The introduction of the Xbox One X brings a new wrinkle to the ceaseless console war: a brand new mid-gen console upgrade vying for your cold-hard cash in the shadow of the more affordable Xbox One S and PlayStation 4 Slim. But with the PS4 Pro already approaching its first birthday, there are fresh battle lines to be drawn: PS4 Pro or Xbox One X – which one should you buy? It’s a complex question that we’re going to attempt to unpack in this article, and hopefully by the time you’re done we’ll have helped you make up your mind.
Please note that some external links on this page are affiliate links, which means if you click them and make a purchase we may receive a small percentage of the sale. Please read our FTC Disclosure for more information.
PS4 Pro vs Xbox One X: What’s the Difference?
There are a wealth of differences between the PS4 Pro and the Xbox One X under the hood, but the bottom line is that they’re both similar plays from their respective manufacturers. Neither device is billed as a next-generation console – instead, they’re designed to boost the experience you’ll find in standard PS4 and Xbox One games. You can learn a little more about this in our PS4 Pro vs PS4 comparison, but the general idea is that more powerful GPUs are leveraged to enhance the base resolution found in the standard version of games to 4K – or thereabouts.
As alluded, the primary difference between the PS4 Pro and the Xbox One X is the power that each platform is pushing respectively. Releasing a year earlier at a lower price, the PS4 Pro opts for a 4.2 TFLOP GPU, while the Xbox One X has a 6 TFLOP GPU. In real world terms, this means that the Xbox One X is capable of achieving resolutions closer to native 4K than the PS4 Pro, though obviously results will differ and vary dramatically depending on the game. Another bow in the Xbox One X’s quiver is that it’s packing 12GB GDDR5 RAM compared to the PS4 Pro’s 8GB GDDR5 RAM, and although Sony’s system comes with an additional 1GB DDR3 memory for operating system functionality, this essentially means that Microsoft’s machine has more headroom to support higher resolution textures. Again, though, your mileage will vary depending on the game.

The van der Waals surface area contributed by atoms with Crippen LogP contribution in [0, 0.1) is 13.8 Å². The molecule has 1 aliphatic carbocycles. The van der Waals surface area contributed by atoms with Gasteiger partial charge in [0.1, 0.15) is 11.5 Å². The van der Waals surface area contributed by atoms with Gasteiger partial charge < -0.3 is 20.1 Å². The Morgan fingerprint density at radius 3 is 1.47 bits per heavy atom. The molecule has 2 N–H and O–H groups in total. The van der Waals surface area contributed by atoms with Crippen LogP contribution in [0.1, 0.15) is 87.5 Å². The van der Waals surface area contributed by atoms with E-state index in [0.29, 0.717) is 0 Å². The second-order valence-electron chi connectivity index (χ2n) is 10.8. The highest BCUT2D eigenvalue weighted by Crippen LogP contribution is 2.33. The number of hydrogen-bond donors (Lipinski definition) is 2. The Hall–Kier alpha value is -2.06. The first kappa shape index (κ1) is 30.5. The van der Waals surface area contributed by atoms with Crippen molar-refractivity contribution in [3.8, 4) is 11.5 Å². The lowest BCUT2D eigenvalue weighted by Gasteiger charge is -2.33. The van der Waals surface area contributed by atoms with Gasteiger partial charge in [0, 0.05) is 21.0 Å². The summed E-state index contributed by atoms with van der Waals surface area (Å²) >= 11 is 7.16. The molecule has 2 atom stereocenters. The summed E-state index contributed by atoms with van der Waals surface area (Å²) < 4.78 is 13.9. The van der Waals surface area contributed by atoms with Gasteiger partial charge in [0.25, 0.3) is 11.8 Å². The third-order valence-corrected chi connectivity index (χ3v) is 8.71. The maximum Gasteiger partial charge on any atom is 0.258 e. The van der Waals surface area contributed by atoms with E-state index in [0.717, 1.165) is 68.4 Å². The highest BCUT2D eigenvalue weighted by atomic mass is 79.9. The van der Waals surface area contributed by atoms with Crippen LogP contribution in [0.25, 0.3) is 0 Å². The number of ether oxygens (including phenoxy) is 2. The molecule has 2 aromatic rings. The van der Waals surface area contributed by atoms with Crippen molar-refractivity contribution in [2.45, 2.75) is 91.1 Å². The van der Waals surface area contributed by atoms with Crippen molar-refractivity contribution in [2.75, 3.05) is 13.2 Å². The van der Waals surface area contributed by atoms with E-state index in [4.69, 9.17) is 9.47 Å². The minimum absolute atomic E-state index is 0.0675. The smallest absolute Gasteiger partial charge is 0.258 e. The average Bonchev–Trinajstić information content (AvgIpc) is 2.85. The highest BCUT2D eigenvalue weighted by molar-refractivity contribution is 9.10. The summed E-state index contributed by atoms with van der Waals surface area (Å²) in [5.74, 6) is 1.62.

Other differences include a 4K Blu-ray player in the Xbox One X which is absent from the PS4 Pro, as well as Dolby Amos support. Both consoles are compatible with HDR, however – the feature found in most modern televisions which improves the contrast and colour of games.
PS4 Pro vs Xbox One X: What Are the Specifications?
As outlined above, the biggest point of comparison between the PS4 Pro and the Xbox One X in specifications comes down to the differences in GPU and memory. While the PS4 Pro leverages a 4.2 TFLOP GPU, the Xbox One X instead is powered by a 6 TFLOP GPU. To ground this comparison, the launch PS4 (or PS4 Slim) has a 1.84 TFLOP GPU, so both systems represent a sizeable increase. The Xbox One X also has more memory to draw from with its 12GB GDDR5 RAM compared to the PS4 Pro’s 8GB GDDR5 RAM, though they both share comparable CPUs with an 8-core 2.3GHz processor and an 8-core 2.1GHz processor respectively.
What does all this mean? Ultimately, it all very much depends on the game. In theory, the Xbox One X will be able to push resolutions greater than those found on the PS4 Pro with improved textures – assuming developers are willing to put in the extra effort. As mentioned, however, both consoles are bound to their base model counterparts, with software being built for the Xbox One S and PS4 Slim first and foremost – and then boosted by the new hardware.
|PS4 Pro||Xbox One X|
|Price||$400 (US), £350 (UK)||$500 (US), £450 (UK)|
|CPU||2.1GHz 8-core CPU||2.3GHz 8-core CPU|
|GPU||4.2 TFLOP||6 TFLOP|
|Memory||8GB GDDR5 + 1GB DDR3||12GB GDDR5|
|Max Video Output||4K||4K|
|Inputs||3 x USB 3.1
1 x Gigabit Ethernet
1 x PlayStation Camera
|3 x USB 3.1
1 x Gigabit Ethernet
1 x HDMI-in
|Optical Drive||Blu-ray, DVD||4K UHD Blu-ray, DVD|
|Network||802.11a/b/g/n/ac Wi-Fi Bluetooth 4.0||802.11a/b/g/n/ac Wi-Fi Bluetooth 4.0|
PS4 Pro vs Xbox One X: How Big Are They?
Microsoft has described the Xbox One X as the smallest Xbox ever, and it is an impressive engineering feat. In terms of depth and width, the Xbox One X at 239 x 300mm is smaller than the PS4 Pro’s 295 x 327mm chassis, though the latter is shade thinner by some 8mm or so. The PS4 Pro is also somewhat lighter than the Xbox One X, weighing in at 3.3KG compared to the 3.8KG of Microsoft’s machine.
Neither machine is particularly diminutive when compared to the PS4 Slim, though, which boasts 265 x 288 x 39mm proportions and weighs just 2.1KG. Bizarrely, the power draw on the Xbox One X is less than that of the PS4 Pro at 245W compared to 310W, though again, neither are anywhere near as energy efficient as the PS4 Slim’s 165W.